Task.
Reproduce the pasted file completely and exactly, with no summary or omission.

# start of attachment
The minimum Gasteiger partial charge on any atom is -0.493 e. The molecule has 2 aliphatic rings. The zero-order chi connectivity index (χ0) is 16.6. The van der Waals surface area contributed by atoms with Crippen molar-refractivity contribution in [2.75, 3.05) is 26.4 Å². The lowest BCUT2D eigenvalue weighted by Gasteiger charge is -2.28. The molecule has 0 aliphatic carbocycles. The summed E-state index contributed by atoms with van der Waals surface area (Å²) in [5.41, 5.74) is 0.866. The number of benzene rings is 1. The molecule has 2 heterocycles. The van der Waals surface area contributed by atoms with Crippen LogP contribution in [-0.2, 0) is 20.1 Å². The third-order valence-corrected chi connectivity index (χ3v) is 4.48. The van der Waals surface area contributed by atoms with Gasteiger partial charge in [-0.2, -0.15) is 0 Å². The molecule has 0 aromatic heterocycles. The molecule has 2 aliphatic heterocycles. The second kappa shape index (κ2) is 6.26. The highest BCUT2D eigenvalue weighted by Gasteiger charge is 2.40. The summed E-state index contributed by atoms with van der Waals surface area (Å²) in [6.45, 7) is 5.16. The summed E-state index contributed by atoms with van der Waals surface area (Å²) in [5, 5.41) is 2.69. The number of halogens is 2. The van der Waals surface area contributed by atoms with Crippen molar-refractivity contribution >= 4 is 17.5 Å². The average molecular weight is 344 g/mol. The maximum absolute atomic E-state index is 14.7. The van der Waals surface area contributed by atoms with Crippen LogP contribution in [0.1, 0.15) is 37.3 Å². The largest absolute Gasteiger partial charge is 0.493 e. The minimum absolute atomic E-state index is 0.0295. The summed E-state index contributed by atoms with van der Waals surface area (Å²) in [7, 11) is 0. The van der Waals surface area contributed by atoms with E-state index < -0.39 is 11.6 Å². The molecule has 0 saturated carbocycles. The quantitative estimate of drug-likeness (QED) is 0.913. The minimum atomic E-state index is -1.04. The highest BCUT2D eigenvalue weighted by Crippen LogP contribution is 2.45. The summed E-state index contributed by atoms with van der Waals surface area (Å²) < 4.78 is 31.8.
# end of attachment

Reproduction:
The minimum Gasteiger partial charge on any atom is -0.493 e. The molecule has 2 aliphatic rings. The zero-order chi connectivity index (χ0) is 16.6. The van der Waals surface area contributed by atoms with Crippen molar-refractivity contribution in [2.75, 3.05) is 26.4 Å². The lowest BCUT2D eigenvalue weighted by Gasteiger charge is -2.28. The molecule has 0 aliphatic carbocycles. The summed E-state index contributed by atoms with van der Waals surface area (Å²) in [5.41, 5.74) is 0.866. The number of benzene rings is 1. The molecule has 2 heterocycles. The van der Waals surface area contributed by atoms with Crippen LogP contribution in [-0.2, 0) is 20.1 Å². The third-order valence-corrected chi connectivity index (χ3v) is 4.48. The van der Waals surface area contributed by atoms with Gasteiger partial charge in [-0.2, -0.15) is 0 Å². The molecule has 0 aromatic heterocycles. The molecule has 2 aliphatic heterocycles. The second kappa shape index (κ2) is 6.26. The highest BCUT2D eigenvalue weighted by Gasteiger charge is 2.40. The summed E-state index contributed by atoms with van der Waals surface area (Å²) in [6.45, 7) is 5.16. The summed E-state index contributed by atoms with van der Waals surface area (Å²) in [5, 5.41) is 2.69. The number of halogens is 2. The van der Waals surface area contributed by atoms with Crippen molar-refractivity contribution >= 4 is 17.5 Å². The average molecular weight is 344 g/mol. The maximum absolute atomic E-state index is 14.7. The van der Waals surface area contributed by atoms with Crippen LogP contribution in [0.1, 0.15) is 37.3 Å². The largest absolute Gasteiger partial charge is 0.493 e. The minimum absolute atomic E-state index is 0.0295. The summed E-state index contributed by atoms with van der Waals surface area (Å²) in [7, 11) is 0. The van der Waals surface area contributed by atoms with E-state index < -0.39 is 11.6 Å². The molecule has 0 saturated carbocycles. The quantitative estimate of drug-likeness (QED) is 0.913. The minimum atomic E-state index is -1.04. The highest BCUT2D eigenvalue weighted by Crippen LogP contribution is 2.45. The summed E-state index contributed by atoms with van der Waals surface area (Å²) < 4.78 is 31.8.